What is wrong with the leaves on my big maple? They have brown discolorations on many of the big veins on some of the leaves. There are few areas where there are brownish spots next to the veins. The leaves are still on the tree. What do I spray?
Pesticides are not an option. Any time that you find spots on leaves, it is too late to fix. Fungal diseases can be prevented but not cured. This problem is called anthracnose.
There are several different kinds of fungi that can cause anthracnose. The “signature” of anthracnose on maples is that the discoloration appears along the large leaf veins. Portions turn brown, sometimes with a tan center. This happens to be a springtime fungal problem that is difficult to predict. But, in maples, it is rarely serious.
For some kinds of trees it could be considered cosmetic. They have some leaves that just don’t look cute. Other kinds of trees, like sycamore, can also get another form of anthracnose. For those trees, it can be devastating. They end up with twigs and branches dying back after several years of being infected.
Anthracnose is triggered by the weather. Moderate temperatures and rainy or humid weather is needed. But how many springs do we see this weather but not anthracnose? This is not a disease that you can prevent because it only shows up sporadically. And it does not hurt your maple.
For trees that have frequent problems, timing preventative spraying may be difficult. It may be easier to use a straight nitrogen fertilizer to stimulate new leaf growth. You are encouraging the tree to grow beyond its early spring trouble and produce new leaves. That would be products like 21-0-0 or 46-0-0 which are only nitrogen.
Just do a light application.
Studies have shown that when a balanced fertilizer like 12-12-12 that also has phosphorus and potassium included does not help the trees. Stay with a straight nitrogen product.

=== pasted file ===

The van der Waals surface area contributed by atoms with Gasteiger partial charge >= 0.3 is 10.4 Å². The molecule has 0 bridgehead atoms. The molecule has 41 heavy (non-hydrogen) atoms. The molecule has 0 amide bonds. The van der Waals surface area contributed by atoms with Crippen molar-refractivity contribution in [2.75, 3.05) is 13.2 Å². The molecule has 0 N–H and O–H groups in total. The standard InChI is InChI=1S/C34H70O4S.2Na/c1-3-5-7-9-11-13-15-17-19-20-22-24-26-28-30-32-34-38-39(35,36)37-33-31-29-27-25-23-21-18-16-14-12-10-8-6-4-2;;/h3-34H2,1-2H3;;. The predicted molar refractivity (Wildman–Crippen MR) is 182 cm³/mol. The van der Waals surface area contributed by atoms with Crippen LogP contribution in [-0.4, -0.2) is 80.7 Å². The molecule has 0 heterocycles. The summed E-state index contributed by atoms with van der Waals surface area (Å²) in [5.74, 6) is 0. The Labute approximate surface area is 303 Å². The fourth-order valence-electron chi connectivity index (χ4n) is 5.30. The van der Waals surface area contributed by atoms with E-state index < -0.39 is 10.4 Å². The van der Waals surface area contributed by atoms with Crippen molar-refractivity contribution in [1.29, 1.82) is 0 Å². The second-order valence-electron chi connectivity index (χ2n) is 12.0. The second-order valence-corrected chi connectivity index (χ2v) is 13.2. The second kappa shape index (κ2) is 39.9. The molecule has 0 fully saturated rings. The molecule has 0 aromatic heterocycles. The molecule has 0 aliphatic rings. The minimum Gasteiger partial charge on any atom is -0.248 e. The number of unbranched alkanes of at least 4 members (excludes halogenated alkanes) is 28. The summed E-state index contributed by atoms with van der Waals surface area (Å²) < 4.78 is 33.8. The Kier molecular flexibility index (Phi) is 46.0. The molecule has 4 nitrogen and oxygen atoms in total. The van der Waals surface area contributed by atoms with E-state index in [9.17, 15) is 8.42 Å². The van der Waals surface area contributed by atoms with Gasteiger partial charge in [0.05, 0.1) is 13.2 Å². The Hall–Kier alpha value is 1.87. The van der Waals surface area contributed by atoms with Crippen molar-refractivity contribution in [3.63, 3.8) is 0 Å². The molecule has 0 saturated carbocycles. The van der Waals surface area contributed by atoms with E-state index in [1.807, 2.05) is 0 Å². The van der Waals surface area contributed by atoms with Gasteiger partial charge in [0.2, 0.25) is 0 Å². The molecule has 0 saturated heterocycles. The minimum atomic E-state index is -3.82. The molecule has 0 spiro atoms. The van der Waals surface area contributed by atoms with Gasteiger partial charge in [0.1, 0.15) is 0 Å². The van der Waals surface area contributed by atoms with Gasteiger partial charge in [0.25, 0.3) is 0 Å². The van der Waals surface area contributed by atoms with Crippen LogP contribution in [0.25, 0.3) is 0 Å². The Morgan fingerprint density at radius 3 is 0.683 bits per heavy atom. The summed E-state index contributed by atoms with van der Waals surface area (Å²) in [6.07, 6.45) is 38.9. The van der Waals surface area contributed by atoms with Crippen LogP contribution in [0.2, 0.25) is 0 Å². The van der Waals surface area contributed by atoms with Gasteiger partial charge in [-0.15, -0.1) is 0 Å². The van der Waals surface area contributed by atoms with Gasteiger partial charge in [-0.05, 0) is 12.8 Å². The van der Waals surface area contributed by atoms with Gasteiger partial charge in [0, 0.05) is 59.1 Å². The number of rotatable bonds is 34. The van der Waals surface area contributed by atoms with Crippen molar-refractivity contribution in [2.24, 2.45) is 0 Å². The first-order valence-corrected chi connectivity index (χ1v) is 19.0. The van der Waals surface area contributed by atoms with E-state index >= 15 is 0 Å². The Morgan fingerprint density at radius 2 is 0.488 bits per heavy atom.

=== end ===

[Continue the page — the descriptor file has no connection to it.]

I have some kind of disease that has hit some of the trees and shrubs in my yard. The leaves have all turned black and mostly fallen off my walnut, honey locust, mulberry, Japanese maple and smoke bush. I don’t know how to stop it and I can hardly sleep at night. I have other trees but it has not spread to them yet. What can I do?
Your first job: understanding that this is not a disease or an insect problem. This is freezing damage from the end of April. The leaves became flash-frozen when the temperature dropped below 25 degrees the night of April 28. When the leaves thawed out, they were dead. All their little cell walls in the leaf tissue were exploded. You can’t recover from that. They are currently drying up and falling off. This is to make way for the new buds that are expanding now.
Within several weeks, those new leaves will be opening and enlarging. For trees and shrubs, whether leaves lived or died depended on several things. The kind of woody ornamental it was, how developed the leaves were and where it was in the yard it was located all made a difference.
We had very little rain and some of these were stressed from lack of water and this can increase damage. The only way that the tree or shrub will not produce more leaves is if you cut off the twigs or the twigs froze with the leaves.
For now, your job is simple. Do not fertilize any of these damaged plants. It could hurt them. Water them if the soil is dry and it is currently dry in many locations. Do not prune them. And now wait.
If one late freeze was enough to end the life of wood ornamentals, there would be none left in Michigan.